Boys review: “reached sombre notes”


Lion Theatre Company presents Boys as a glimpse into the broken world of four young men who are struggling to find their place. The play delves into their experiences living in a soon to be ‘ex-flat’ as tensions of the past come to the rise while friendship and loyalty are tested against the backdrop of a seemingly carefree party. To deem Boys easily the most relatable play I have come across as a University student would almost be an understatement. Touching upon the same issues of stress, insecurity and ambition that are sure to hit the right chord with practically any student at the University.

Most plays promise to be a sketch of real life, a practice of mimicry. However, Boys is a tribute to a gritty realism that proves itself far more comparable to a photograph of real life instead of a mere picture. With the seamless transition from playful banter to high strung tension, complicated portrayal of university relationships and an uphill ascent into adulthood- Boys begins and ends on the same captivating note. A great asset to the play is the City Theatre setting, the immediately intimate atmosphere ensured that we felt instantly acquainted with the characters as they walked on stage. The close- natured impact of the setting meant that the audience grasped a license to glimpse into the lives of four very different people. Furthermore, the endless line of beer bottles, the always open bag of flour and the cereal boxes instantly communicate a sense of ‘the normal everyday’. The play in its essence isn’t one associated with a grand sense of the ‘spectacular’ or the extraordinary, instead it is a snapshot of student lives in upheaval and thus it is the fact that three or four mere steps could take me onto the stage that makes the production all the more endearing.

Apart from the strength in the choice of setting and stage space, the lighting and sound- although subtle keep reinforcing the major themes of the play. At one point in the play, Benny (played by John Broadhead) looks out the window and his hopeful, contemplative face is caught by the light of the world outside. The moment could either capture his apprehension at the world outside his safe walls or his longing to achieve more in such a dog-eat-dog world. Either way, the poignant moment stood out to me as an incredibly clever but subtle manner of communicating the discomfort with which the character drudges through an unfulfilling life. In addition, the choice of soundtracks such as ‘Sweet Dreams’ that plays more than once during the course of the play highlights the themes of oppression, ambition and breaking free of the boundaries of everyday monotony. The fact that Benny’s soliloquys at times runs to typical ‘party music’ represents his fight against the tide. His passionate feelings are drowned out by the din of the world and in doing so, his attempts to foster or inspire change seem futile.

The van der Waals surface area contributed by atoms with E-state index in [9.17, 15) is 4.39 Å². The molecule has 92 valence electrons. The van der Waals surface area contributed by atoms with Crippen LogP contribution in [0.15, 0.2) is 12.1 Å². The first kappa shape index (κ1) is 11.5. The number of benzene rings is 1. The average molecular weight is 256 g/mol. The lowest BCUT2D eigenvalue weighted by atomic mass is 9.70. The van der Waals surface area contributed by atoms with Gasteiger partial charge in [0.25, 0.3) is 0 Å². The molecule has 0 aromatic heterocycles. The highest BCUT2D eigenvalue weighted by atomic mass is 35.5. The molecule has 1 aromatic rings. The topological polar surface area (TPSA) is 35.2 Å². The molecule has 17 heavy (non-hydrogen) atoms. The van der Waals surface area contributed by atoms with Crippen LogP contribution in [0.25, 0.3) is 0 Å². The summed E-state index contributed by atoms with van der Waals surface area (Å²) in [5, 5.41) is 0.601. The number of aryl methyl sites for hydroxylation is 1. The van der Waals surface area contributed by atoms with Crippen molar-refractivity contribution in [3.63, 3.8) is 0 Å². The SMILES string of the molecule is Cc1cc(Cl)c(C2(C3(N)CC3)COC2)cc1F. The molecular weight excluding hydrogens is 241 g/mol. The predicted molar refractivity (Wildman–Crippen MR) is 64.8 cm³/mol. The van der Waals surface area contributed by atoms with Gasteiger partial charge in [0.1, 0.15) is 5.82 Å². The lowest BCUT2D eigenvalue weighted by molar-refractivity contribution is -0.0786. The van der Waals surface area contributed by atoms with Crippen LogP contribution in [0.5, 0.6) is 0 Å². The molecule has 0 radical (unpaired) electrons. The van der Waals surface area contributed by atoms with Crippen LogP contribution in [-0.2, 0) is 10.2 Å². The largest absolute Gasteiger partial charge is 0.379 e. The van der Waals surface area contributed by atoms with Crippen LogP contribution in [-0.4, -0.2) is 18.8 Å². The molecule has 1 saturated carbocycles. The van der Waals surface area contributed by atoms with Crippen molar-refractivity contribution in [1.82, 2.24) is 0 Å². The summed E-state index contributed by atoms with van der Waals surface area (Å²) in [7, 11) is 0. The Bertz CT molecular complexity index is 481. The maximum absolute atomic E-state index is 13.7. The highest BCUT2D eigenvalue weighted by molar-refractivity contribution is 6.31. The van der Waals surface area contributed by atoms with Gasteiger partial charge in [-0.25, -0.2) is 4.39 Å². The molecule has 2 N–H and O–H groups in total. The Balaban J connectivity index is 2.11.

It would be hard to find a cast that truly embody each of their characters as well as the cast of Boys. Broadhead plays a lost, brooding and at times inspiring Benny who constructs himself as the moral voice of the group. Whether he is perched at the top of a refrigerator or gently encouraging his friend or angrily demanding an answer for his suffering, John Broadhead plays every emotion with a stunning sense of reality. The same can be said of Gayaneh Vlieghe who plays the part of Laura. Despite being a reviewer, there were genuinely moments I forgot that she was portraying a character. Jumping from moments that communicated the depths of despair to skipping along to work- Vlieghe impresses and astounds. This is not to say any other member of the cast is any less successful in bringing to life their characters.

The success in the portrayal of Cam (Hamish Lloyd Barnes) lies in the depths and heights of sorrow, joy and stress that he personifies as he contemplates his label as a musical prodigy. Joining him is Ed Chapman who plays Maack who successfully communicates the multi-faceted nature of the complex character and had the audience perplexed over what seemed to be his inexplicable choices. Opposite him, Angharad Philips brilliantly played his morally-questionable love interest that is constantly torn as she tries to find the ‘truth’ behind their relationship. The character of Timp however never failed to bring laughter but when the play reached its sombre notes, actor Jamie Prowse quickly slipped into the tone and mood, making his portrayal all the more believable and touching. However, there were some moments in which heavy dialogue seemed to slow down the pace of the play as it built up to its climax which is an issue that could be easily sorted by a cast and direction so talented.

Boys is powerful in every way. Whether the cast is throwing cleverly metaphorical but very literal trash bags at each other or a tender moment is brought to light where they question the choices they make- each moment is played with a stunning faithfulness to reality which makes it more than worth the visit.

Photograph: Mari-Liis Duglas

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